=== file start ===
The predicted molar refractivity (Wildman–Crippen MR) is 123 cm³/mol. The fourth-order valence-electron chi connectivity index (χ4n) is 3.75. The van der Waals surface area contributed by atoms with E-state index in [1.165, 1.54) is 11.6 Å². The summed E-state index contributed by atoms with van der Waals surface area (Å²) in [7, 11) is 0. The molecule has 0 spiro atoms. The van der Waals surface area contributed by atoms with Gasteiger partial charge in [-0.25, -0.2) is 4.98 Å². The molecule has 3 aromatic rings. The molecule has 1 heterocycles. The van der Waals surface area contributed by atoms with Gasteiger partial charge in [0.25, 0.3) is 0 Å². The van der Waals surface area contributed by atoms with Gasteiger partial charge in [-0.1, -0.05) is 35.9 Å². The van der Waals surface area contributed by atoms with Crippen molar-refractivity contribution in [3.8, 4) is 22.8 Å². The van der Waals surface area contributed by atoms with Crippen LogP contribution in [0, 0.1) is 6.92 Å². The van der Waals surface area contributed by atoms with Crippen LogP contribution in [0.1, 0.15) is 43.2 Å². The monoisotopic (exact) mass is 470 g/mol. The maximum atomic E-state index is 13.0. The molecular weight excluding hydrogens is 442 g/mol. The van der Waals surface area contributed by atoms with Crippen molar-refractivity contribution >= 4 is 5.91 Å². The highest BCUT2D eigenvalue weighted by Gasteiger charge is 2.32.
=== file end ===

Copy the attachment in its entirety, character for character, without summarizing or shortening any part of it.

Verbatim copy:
The predicted molar refractivity (Wildman–Crippen MR) is 123 cm³/mol. The fourth-order valence-electron chi connectivity index (χ4n) is 3.75. The van der Waals surface area contributed by atoms with E-state index in [1.165, 1.54) is 11.6 Å². The summed E-state index contributed by atoms with van der Waals surface area (Å²) in [7, 11) is 0. The molecule has 0 spiro atoms. The van der Waals surface area contributed by atoms with Gasteiger partial charge in [-0.25, -0.2) is 4.98 Å². The molecule has 3 aromatic rings. The molecule has 1 heterocycles. The van der Waals surface area contributed by atoms with Gasteiger partial charge in [0.25, 0.3) is 0 Å². The van der Waals surface area contributed by atoms with Gasteiger partial charge in [-0.1, -0.05) is 35.9 Å². The van der Waals surface area contributed by atoms with Crippen molar-refractivity contribution in [3.8, 4) is 22.8 Å². The van der Waals surface area contributed by atoms with Crippen LogP contribution in [0, 0.1) is 6.92 Å². The van der Waals surface area contributed by atoms with Crippen LogP contribution in [0.1, 0.15) is 43.2 Å². The monoisotopic (exact) mass is 470 g/mol. The maximum atomic E-state index is 13.0. The molecular weight excluding hydrogens is 442 g/mol. The van der Waals surface area contributed by atoms with Crippen molar-refractivity contribution >= 4 is 5.91 Å². The highest BCUT2D eigenvalue weighted by Gasteiger charge is 2.32.